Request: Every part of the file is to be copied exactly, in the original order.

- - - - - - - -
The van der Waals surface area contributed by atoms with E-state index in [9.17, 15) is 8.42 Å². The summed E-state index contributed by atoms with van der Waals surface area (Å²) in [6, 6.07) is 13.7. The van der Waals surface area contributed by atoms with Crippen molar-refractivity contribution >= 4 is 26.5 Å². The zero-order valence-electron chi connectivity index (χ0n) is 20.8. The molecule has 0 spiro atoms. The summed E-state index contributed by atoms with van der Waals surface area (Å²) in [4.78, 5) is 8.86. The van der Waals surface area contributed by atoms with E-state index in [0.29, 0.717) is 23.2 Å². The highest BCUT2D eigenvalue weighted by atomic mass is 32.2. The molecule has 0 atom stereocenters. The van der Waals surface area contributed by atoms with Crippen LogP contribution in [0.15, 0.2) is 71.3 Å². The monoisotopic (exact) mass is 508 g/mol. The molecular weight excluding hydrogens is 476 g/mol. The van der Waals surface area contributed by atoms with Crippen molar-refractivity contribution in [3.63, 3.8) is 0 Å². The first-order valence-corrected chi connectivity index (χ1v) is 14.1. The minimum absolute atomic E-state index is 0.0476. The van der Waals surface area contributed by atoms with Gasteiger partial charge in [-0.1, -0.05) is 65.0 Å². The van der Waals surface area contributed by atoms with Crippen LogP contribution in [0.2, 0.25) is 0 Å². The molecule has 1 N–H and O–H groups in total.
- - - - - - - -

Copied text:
The van der Waals surface area contributed by atoms with E-state index in [9.17, 15) is 8.42 Å². The summed E-state index contributed by atoms with van der Waals surface area (Å²) in [6, 6.07) is 13.7. The van der Waals surface area contributed by atoms with Crippen molar-refractivity contribution >= 4 is 26.5 Å². The zero-order valence-electron chi connectivity index (χ0n) is 20.8. The molecule has 0 spiro atoms. The summed E-state index contributed by atoms with van der Waals surface area (Å²) in [4.78, 5) is 8.86. The van der Waals surface area contributed by atoms with E-state index in [0.29, 0.717) is 23.2 Å². The highest BCUT2D eigenvalue weighted by atomic mass is 32.2. The molecule has 0 atom stereocenters. The van der Waals surface area contributed by atoms with Crippen LogP contribution in [0.15, 0.2) is 71.3 Å². The monoisotopic (exact) mass is 508 g/mol. The molecular weight excluding hydrogens is 476 g/mol. The van der Waals surface area contributed by atoms with Crippen molar-refractivity contribution in [3.63, 3.8) is 0 Å². The first-order valence-corrected chi connectivity index (χ1v) is 14.1. The minimum absolute atomic E-state index is 0.0476. The van der Waals surface area contributed by atoms with Gasteiger partial charge in [-0.1, -0.05) is 65.0 Å². The van der Waals surface area contributed by atoms with Crippen LogP contribution in [0.2, 0.25) is 0 Å². The molecule has 1 N–H and O–H groups in total.